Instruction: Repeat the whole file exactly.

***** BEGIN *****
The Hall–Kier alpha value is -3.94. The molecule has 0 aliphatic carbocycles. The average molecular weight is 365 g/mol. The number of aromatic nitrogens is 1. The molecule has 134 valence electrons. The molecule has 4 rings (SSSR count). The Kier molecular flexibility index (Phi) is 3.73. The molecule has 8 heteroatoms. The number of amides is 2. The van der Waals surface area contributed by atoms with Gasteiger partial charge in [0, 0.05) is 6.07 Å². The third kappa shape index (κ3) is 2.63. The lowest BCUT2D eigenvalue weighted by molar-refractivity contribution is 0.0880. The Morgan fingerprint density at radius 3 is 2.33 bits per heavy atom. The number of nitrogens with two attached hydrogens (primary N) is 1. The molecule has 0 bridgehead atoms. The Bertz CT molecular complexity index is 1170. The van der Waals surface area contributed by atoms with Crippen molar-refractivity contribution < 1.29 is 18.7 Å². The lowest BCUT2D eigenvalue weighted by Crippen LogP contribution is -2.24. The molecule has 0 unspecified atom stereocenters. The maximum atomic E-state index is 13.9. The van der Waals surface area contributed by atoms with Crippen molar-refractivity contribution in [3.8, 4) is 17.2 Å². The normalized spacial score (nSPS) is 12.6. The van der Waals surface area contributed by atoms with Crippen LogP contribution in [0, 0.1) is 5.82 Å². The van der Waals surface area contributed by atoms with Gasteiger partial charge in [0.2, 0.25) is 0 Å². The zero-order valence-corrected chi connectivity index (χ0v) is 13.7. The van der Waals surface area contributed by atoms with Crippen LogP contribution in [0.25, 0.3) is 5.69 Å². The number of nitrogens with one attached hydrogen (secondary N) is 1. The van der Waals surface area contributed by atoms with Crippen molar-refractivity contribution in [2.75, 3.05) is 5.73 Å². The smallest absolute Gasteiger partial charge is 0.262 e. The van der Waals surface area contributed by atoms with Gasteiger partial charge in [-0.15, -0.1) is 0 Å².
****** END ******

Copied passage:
The Hall–Kier alpha value is -3.94. The molecule has 0 aliphatic carbocycles. The average molecular weight is 365 g/mol. The number of aromatic nitrogens is 1. The molecule has 134 valence electrons. The molecule has 4 rings (SSSR count). The Kier molecular flexibility index (Phi) is 3.73. The molecule has 8 heteroatoms. The number of amides is 2. The van der Waals surface area contributed by atoms with Gasteiger partial charge in [0, 0.05) is 6.07 Å². The third kappa shape index (κ3) is 2.63. The lowest BCUT2D eigenvalue weighted by molar-refractivity contribution is 0.0880. The Morgan fingerprint density at radius 3 is 2.33 bits per heavy atom. The number of nitrogens with two attached hydrogens (primary N) is 1. The molecule has 0 bridgehead atoms. The Bertz CT molecular complexity index is 1170. The van der Waals surface area contributed by atoms with Crippen molar-refractivity contribution < 1.29 is 18.7 Å². The lowest BCUT2D eigenvalue weighted by Crippen LogP contribution is -2.24. The molecule has 0 unspecified atom stereocenters. The maximum atomic E-state index is 13.9. The van der Waals surface area contributed by atoms with Crippen molar-refractivity contribution in [3.8, 4) is 17.2 Å². The normalized spacial score (nSPS) is 12.6. The van der Waals surface area contributed by atoms with Crippen LogP contribution in [0, 0.1) is 5.82 Å². The van der Waals surface area contributed by atoms with Gasteiger partial charge in [0.2, 0.25) is 0 Å². The zero-order valence-corrected chi connectivity index (χ0v) is 13.7. The van der Waals surface area contributed by atoms with Crippen LogP contribution in [0.25, 0.3) is 5.69 Å². The number of nitrogens with one attached hydrogen (secondary N) is 1. The van der Waals surface area contributed by atoms with Crippen molar-refractivity contribution in [2.75, 3.05) is 5.73 Å². The smallest absolute Gasteiger partial charge is 0.262 e. The van der Waals surface area contributed by atoms with Gasteiger partial charge in [-0.15, -0.1) is 0 Å².